Defending Mid Screen Offense

No Basket

The Case for the Defense

The Mid Screen, with it's array of quick hitting options, is the most used offensive tactic. Therefore, all teams must be prepared to defend it. The Mid Screen Offense involves a "Big" screening against a "Little". If the "On Ball" defender gets hung up on the screen it will most certainly result in successful dribble penetration. When the screener is a strong post up player or good outside shooter it presents additional problems for the defense.


Mid Screen Schematic Sequence

Side Screen Schematic


Defensive Fundamentals Required

Learn More  Attacking On-Ball Screens

Learn More  Defending the High Post Techniques

Learn More  Kick Out Pass Denials


Proven Defensive Strategies & Techniques
Used to Combat Mid Screen Action

View   Basic NBA Show & Recover

View   All Out SOS Disruption


5 Stars


NBA Show & Recover

Basic NBA Show & Recover

Mid Screen Action

Since the Mid Screen offense involves a "Big" screening for a "Small" most NBA teams do not like to switch. If the defense switches, the dribbler will simply flair to the wing allowing the screener to slide down and post up against the smaller defender. Therefore, "Show & Recover" is the preferred method in the NBA in defending against mid screen action. However, defensive tactics will vary from team to team and from player to player.

Phase 1. Show (sideline push)

Mid Screen Show

Show. Defender X1 pushes ballhandler O1 to sideline and does not allow dribble penetration over the mid screen. Defender X5 steps out hard (SHOWS) forcing O1 wide off 05's screen. X3 assumes a pass denial position on shooter O2 while X2 and X4 sag off to help out against O5's roll to the basket.

Phase 2: Recover

Mid Screen Recover

Recovering after the screen. Once defensive player X1 re-establishes a guarding position on point O1, X5 releases and RECOVERS (dives or sprints) back to post O5. Defender X4 assumes a pass denial position on O4 popping out. X3 maintains a pass denial position against O3 and X2 maintains a weakside help position.

Phase 3: Final Match Up

Mid Screen Matchup

Matching up after the screen. When O1 passes to O3, X1 assumes a pass denial position on O1. Defender X3 assumes an on ball position forcing O3 toward corner or baseline pushpoint. Post defender X5 assumes a 3/4 post denial position against O5, pushing O5 off the block. X2 and X4 sag off into weakside help positions.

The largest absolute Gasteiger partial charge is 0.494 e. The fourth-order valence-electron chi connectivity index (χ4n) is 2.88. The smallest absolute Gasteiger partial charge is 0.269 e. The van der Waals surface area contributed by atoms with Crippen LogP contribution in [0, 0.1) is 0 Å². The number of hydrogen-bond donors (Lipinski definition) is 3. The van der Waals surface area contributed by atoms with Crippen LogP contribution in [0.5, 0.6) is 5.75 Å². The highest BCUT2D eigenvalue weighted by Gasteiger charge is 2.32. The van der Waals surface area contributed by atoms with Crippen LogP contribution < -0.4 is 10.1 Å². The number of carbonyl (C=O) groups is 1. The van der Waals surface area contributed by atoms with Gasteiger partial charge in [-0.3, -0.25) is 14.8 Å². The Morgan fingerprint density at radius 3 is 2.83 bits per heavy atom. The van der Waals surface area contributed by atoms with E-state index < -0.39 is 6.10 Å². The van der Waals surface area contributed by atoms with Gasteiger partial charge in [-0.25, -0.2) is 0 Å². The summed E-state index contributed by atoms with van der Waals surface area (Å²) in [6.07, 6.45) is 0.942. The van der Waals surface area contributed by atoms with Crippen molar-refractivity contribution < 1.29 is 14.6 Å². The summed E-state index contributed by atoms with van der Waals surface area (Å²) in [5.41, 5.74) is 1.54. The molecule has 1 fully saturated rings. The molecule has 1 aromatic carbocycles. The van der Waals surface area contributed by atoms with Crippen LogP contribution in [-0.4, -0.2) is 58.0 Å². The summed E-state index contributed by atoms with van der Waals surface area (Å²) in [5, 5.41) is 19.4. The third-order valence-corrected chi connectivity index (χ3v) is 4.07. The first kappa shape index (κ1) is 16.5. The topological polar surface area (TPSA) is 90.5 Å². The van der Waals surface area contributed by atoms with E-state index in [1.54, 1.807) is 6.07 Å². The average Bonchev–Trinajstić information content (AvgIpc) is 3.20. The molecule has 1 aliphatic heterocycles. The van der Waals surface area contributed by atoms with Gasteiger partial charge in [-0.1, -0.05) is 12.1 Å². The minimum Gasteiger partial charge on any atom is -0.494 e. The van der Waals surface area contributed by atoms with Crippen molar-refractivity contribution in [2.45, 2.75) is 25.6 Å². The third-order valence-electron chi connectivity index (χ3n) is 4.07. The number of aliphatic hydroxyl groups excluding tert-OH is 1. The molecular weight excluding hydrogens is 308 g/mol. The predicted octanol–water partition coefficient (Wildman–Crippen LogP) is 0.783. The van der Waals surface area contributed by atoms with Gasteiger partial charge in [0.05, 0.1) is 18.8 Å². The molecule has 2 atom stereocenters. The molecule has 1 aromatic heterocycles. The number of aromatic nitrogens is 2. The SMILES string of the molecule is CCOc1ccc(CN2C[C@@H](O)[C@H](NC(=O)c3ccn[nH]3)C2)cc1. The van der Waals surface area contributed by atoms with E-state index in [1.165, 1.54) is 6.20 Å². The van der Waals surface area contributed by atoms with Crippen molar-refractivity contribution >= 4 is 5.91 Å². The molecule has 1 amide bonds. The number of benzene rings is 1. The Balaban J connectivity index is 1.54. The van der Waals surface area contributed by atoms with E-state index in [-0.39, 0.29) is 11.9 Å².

5 Stars


All Out SOS Disruption

Total disruption of the Mid Screen offense is achieved by the defense initiating the action before the first screen option can occur. In attacking and trapping the point guard before any screen or pass can take place, it forces the offensive players out of their planned routes and into a "free lance" situation . Once in this free lance mode, the defense can gain an advantage with execution of their basic defensive fundamentals and team SOS concepts.

Phase 1: Double Team (trap) Ballhandler

SOS Hard Trap

Defender X1 forces ballhandler O1 to baseline checkpoint and does not allow dribble penetration over O5's side screen. Defensive player X5 steps out and double teams (LOCKS UP) the point with player X1. Before side screen is set, X4 rotates over to low post to help out against post O5's roll to basket while X2 and X3 assume helpside Triangle "I" positions.

Phase 2: Pass Out of Trap

SOS Pass Out of Trap

When O1 passes the ball out of the trap to O4, all players rotate according to the near player concept. X5 releases out of the trap with X5 diving hard to O5 in low post area while X1 assumes an aggressive SNUGGLE denial position on O1 preventing any return pass to O1. Defender X4 closes out quickly to O4 and assumes an on ball SET position pushing O4 toward the sideline pushpoint. Defender X2 closes out to a SNUGGLE pass denial position of O2 while X3 drops to a Helpside I position. Once matched up, basic SOS defensive principles are in effect.

Note: All rotations must take place as ball leaves passer's hands.

Phase 3: Final Alignment

SOS Final Matchup

Matching up after the screen. When O4 passes to wing O2, X2 assumes an on ball "Set" position and pushes the ball handler O2 to baseline checkpoint. X3 maintains a low Helpside "I" position against O3 and defender X1 assumes a high Helpside "I" position. X4 assumes a SNUGGLE pass denial position against O4, and X5 FRONTS O5 in low post area.

Should ballhandler O2 drive baseline, "Base Go I" or at the coach's discretion, "Base Go Red" trap rotations occur. If O3 should pass to the post, "post trap" rotations take place.